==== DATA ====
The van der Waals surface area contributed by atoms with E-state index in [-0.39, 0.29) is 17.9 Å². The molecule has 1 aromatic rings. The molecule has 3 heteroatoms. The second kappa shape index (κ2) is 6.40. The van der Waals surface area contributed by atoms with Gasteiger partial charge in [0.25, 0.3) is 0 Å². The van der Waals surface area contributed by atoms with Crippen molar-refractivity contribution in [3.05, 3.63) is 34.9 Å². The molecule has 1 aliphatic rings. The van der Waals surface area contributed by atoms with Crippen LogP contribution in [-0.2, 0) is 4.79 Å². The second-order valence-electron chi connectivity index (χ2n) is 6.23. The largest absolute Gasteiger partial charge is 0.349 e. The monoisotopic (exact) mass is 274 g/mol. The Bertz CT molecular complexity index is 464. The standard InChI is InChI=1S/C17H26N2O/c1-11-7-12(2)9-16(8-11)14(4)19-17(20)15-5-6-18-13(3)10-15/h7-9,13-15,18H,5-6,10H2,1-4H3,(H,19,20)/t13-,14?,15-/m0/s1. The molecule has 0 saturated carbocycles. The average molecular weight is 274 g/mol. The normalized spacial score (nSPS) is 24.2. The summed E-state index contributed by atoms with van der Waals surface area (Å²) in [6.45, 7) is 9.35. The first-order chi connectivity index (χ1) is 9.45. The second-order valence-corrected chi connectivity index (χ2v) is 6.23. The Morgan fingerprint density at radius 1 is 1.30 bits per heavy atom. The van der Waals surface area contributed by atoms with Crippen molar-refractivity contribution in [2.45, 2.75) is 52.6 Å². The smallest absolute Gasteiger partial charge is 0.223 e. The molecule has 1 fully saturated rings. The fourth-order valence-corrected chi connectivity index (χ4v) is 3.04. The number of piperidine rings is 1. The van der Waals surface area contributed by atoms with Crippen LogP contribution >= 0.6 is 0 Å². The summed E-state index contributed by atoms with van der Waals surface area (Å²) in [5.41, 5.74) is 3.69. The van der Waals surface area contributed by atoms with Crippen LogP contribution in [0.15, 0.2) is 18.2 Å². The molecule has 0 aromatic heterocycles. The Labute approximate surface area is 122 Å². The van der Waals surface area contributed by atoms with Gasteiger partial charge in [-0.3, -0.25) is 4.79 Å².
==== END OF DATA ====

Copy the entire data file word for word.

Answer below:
The van der Waals surface area contributed by atoms with E-state index in [-0.39, 0.29) is 17.9 Å². The molecule has 1 aromatic rings. The molecule has 3 heteroatoms. The second kappa shape index (κ2) is 6.40. The van der Waals surface area contributed by atoms with Gasteiger partial charge in [0.25, 0.3) is 0 Å². The van der Waals surface area contributed by atoms with Crippen molar-refractivity contribution in [3.05, 3.63) is 34.9 Å². The molecule has 1 aliphatic rings. The van der Waals surface area contributed by atoms with Crippen LogP contribution in [-0.2, 0) is 4.79 Å². The second-order valence-electron chi connectivity index (χ2n) is 6.23. The largest absolute Gasteiger partial charge is 0.349 e. The monoisotopic (exact) mass is 274 g/mol. The Bertz CT molecular complexity index is 464. The standard InChI is InChI=1S/C17H26N2O/c1-11-7-12(2)9-16(8-11)14(4)19-17(20)15-5-6-18-13(3)10-15/h7-9,13-15,18H,5-6,10H2,1-4H3,(H,19,20)/t13-,14?,15-/m0/s1. The molecule has 0 saturated carbocycles. The average molecular weight is 274 g/mol. The normalized spacial score (nSPS) is 24.2. The summed E-state index contributed by atoms with van der Waals surface area (Å²) in [6.45, 7) is 9.35. The first-order chi connectivity index (χ1) is 9.45. The second-order valence-corrected chi connectivity index (χ2v) is 6.23. The Morgan fingerprint density at radius 1 is 1.30 bits per heavy atom. The van der Waals surface area contributed by atoms with Crippen molar-refractivity contribution in [2.45, 2.75) is 52.6 Å². The smallest absolute Gasteiger partial charge is 0.223 e. The molecule has 1 fully saturated rings. The fourth-order valence-corrected chi connectivity index (χ4v) is 3.04. The number of piperidine rings is 1. The van der Waals surface area contributed by atoms with Crippen LogP contribution >= 0.6 is 0 Å². The summed E-state index contributed by atoms with van der Waals surface area (Å²) in [5.41, 5.74) is 3.69. The van der Waals surface area contributed by atoms with Crippen LogP contribution in [0.15, 0.2) is 18.2 Å². The molecule has 0 aromatic heterocycles. The Labute approximate surface area is 122 Å². The van der Waals surface area contributed by atoms with Gasteiger partial charge in [-0.3, -0.25) is 4.79 Å².